I have also reviewed all of Rachel Gold’s previous books, so here are the links, if you’re interested: Being EmilyMy Year Zeroand Just Girls.

Danika reviews Motor Crush Vol 1 by Brenden Fletcher, Cameron Stewart, and Babs Tarr

There are plenty of good reasons to like Motor Crush. The world is intriguing: Domino races by day in motorcycle races that serve as the main source of entertainment in this society. She’s tracked by a floating camera asking for constant updates and interviews. By night, she races gangs, where there is no limits to the lengths you can go to in order to win the pot. (You can see Domino’s weapon of choice on the cover.) While others race for Crush because it boosts their engines (and apparently motorcycles can get addicted to it??), Domino needs it to live.

And Domino is a great main character. She’s a little rough around the edges and doesn’t always treat the people she loves the way they deserve, but she’s passionate, and beneath the prickly facade, you can see how vulnerable she is and how she wants to be better. She resents her adoptive father for keeping secrets about her parentage (and how she can consume a stimulant made for engines), but she hides her condition from the people who care about her.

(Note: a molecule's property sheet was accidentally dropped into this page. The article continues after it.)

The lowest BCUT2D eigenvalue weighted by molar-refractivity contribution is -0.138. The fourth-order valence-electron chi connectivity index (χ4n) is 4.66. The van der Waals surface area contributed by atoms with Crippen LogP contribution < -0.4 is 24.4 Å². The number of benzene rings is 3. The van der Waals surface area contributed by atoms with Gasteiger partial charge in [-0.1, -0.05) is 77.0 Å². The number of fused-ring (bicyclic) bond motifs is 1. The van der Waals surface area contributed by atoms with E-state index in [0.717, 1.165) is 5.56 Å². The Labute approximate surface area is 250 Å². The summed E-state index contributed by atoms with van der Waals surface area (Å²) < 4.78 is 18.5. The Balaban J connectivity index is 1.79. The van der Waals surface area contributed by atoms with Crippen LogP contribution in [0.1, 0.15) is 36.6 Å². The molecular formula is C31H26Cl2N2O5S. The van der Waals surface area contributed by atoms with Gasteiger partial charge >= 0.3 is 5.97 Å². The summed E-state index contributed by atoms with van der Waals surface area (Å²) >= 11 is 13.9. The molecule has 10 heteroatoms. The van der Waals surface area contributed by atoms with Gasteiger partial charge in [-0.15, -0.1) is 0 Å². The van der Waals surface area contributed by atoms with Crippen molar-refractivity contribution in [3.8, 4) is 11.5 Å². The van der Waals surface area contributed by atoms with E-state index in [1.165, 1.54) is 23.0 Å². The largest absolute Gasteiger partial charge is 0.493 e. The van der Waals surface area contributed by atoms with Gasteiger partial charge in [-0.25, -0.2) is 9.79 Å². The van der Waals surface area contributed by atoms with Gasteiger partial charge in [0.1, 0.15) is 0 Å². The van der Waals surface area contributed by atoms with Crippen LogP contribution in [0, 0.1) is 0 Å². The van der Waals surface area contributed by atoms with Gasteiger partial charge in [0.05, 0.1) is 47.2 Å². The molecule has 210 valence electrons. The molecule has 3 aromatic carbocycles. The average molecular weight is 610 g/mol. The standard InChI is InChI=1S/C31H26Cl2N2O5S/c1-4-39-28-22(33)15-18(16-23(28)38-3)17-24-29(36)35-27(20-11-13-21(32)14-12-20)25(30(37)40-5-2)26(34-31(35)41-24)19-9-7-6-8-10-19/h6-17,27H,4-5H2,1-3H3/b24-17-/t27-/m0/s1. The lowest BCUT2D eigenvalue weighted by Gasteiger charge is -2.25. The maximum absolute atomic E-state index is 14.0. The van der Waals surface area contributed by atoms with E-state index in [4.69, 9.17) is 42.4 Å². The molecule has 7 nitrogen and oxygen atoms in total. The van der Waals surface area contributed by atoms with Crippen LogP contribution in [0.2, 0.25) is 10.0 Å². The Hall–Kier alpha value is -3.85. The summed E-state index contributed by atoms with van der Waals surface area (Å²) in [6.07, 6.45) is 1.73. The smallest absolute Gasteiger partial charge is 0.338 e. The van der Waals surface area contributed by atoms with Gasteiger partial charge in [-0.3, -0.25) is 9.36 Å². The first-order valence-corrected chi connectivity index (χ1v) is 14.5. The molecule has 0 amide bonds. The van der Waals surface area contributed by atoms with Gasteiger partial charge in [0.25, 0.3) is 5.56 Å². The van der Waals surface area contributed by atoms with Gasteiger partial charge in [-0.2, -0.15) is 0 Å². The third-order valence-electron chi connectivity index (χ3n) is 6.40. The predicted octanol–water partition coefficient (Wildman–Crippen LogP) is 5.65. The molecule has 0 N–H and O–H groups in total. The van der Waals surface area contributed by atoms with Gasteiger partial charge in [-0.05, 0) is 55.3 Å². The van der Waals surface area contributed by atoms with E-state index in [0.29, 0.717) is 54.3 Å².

The plot balances the high-paced motorcycle races (both gang races and official ones) where crush (the drug Domino is dependent on) is on the line and debts must be repaid with Domino’s more introspective journey, where she struggles to unearth the truth about who (and what?) she is while simultaneously reaching out and pulling away from the people who are trying to support her.

I haven’t even mentioned the art, which details a world subtly different from ours in beautiful layouts, and conveys the action and speed of the races without being cluttered and confusing. The characters are distinct and frankly gorgeous, if with very small waists.

Those are all good reasons to like this comic! But what really sold me on it was Lola.

This is unfair to queer girls, Motor Crush. #queerbooks #queercomics #lesbianbooks

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Who can resist a beautiful, curvy, femme woman with hot pink hair who’s on a motorcycle? Did I mention that she’s a mechanic, too? Swoon.

             Shout out to Steven Universe for establishing this as my type

Lola is Domino’s ex-girlfriend, and it’s not hard to see why they split: Domino refuses to let Lola in, and without knowing about her dependence on crush, her lifestyle seem inexplicably reckless. Still, they clearly both deeply care about each other and do make a good team, so I hope that they are able to work through it.

Even if you don’t share my swooning for Lola’s design, there’s a lot to like about Motor Crush, and I’m really excited to see what volume 2 brings.